As many of you will know I have been looking for this bullaun stone for quite some time and at last I've done so. I couldn't have done it without the help of without the help of a megalithomania visitor who was shown the stone by somebody and then mailed me with the info. Now, at last, this stone can be recorded along with all the other sites on megalithomania!
The single bullaun lies in the centre of a large, flat-topped earthfast boulder that measures at least 1.5m across. I can't say how big it is exactly because I could not find any of the edges. This is due to the density of the undergrowth that surrounds and threatens to bury the slab, the upper surface of which is at ground level. The 15cm diameter bullaun is not hemi-spherical, but very uneven.
It's a tricky one to find, but it is really great to know it is still there. Finding it has made my month and we're not even half way through it!
The original purpose of bullan stones is not really known, but they have an undisputable association with water and Brigid worship. A 'bullaun' is a deep hemispherical cup hollowed out of a rock. Bullaun Stone refers to the rock itself, which can have many bullauns in it, although many are single.
It is generally thought that they date from the Bronze Age, but I personally believe there is a much old provenance to them and that there is a relationship to prehistoric rock art, for a good example of this see Glassamucky Mountain (County Dublin).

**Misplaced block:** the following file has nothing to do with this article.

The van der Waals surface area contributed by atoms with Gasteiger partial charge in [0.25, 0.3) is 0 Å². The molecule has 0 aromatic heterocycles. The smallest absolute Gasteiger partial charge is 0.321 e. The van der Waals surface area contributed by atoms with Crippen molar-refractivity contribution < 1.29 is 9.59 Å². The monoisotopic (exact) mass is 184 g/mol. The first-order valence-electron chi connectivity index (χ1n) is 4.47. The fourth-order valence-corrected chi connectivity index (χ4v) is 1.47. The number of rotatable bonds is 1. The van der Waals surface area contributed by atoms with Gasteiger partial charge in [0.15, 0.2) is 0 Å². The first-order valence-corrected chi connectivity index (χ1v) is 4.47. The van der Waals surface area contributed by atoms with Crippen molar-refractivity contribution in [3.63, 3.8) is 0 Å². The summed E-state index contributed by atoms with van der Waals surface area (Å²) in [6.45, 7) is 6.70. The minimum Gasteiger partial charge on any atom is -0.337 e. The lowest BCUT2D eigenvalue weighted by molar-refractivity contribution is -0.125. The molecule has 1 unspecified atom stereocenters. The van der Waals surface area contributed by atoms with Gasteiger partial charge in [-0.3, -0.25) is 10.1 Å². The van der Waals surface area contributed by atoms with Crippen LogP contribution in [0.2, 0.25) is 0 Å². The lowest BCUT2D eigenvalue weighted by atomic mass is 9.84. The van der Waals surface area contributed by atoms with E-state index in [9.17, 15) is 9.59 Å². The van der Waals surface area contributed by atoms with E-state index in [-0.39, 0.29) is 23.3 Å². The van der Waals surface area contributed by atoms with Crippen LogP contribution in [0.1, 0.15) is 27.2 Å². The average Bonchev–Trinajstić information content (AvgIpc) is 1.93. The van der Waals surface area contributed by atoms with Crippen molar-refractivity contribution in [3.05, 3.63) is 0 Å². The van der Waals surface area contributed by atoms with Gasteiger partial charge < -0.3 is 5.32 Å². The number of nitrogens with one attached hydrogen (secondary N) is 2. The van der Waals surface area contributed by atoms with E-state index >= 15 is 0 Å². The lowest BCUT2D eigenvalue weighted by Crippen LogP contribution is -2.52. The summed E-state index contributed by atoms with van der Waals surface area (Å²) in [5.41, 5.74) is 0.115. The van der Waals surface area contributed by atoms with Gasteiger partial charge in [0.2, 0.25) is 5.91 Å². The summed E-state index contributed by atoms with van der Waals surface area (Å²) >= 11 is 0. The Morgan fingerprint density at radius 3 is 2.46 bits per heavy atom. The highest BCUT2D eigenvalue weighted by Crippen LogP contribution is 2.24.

Ritual use of some bullaun stones has continued well into the Christian period and many are found in association with early churches (The Deer Stone (Glendalough D) (County Wicklow) is just one of many at Glendalough (County Wicklow)) and holy wells. Their presence at so many early Christian sites, to me, places them as being of massive importance to the pre-Christian inhabitants of Ireland and something the church was very eager to assimilate.
The beautiful example at St Brigit's Stone (County Cavan) still has its 'cure' or 'curse' stones. These would be used to by a visitor turning them whilst praying for (or cursing) someboby.
Follow the directions to Rathmichael church and round tower and park at the church. Walk back down the track to the gateway on the left. On the corner of this entrance furthest from the church is a large tree. The bullaun stone is in the hhedge directly opposite this tree, just 1.5m from the edge of the track. Good luck!
This is an explanation of (and a bit of a disclaimer for) the coordinates I provide.
Where a GPS figure is given this is the master for all other coordinates. According to my Garmin these are quite accurate.
Where there is no GPS figure the 6 figure grid reference is master for the others. This may not be very accurate as it could have come from the OS maps and could have been read by eye. Consequently, all other cordinates are going to have inaccuracies.
The calculation of Longitude and Latitude uses an algorithm that is not 100% accurate. The long/lat figures are used as a basis for calculating the UTM & ITM coordinates. Consequently, UTM & ITM coordinates are slightly out.
UTM is a global coordinate system - Universal Transverse Mercator - that is at the core of the GPS system.
ITM is the new coordinate system - Irish Transverse Mercator - that is more accurate and more GPS friendly than the Irish Grid Reference system. This will be used on the next generation of Irish OS maps.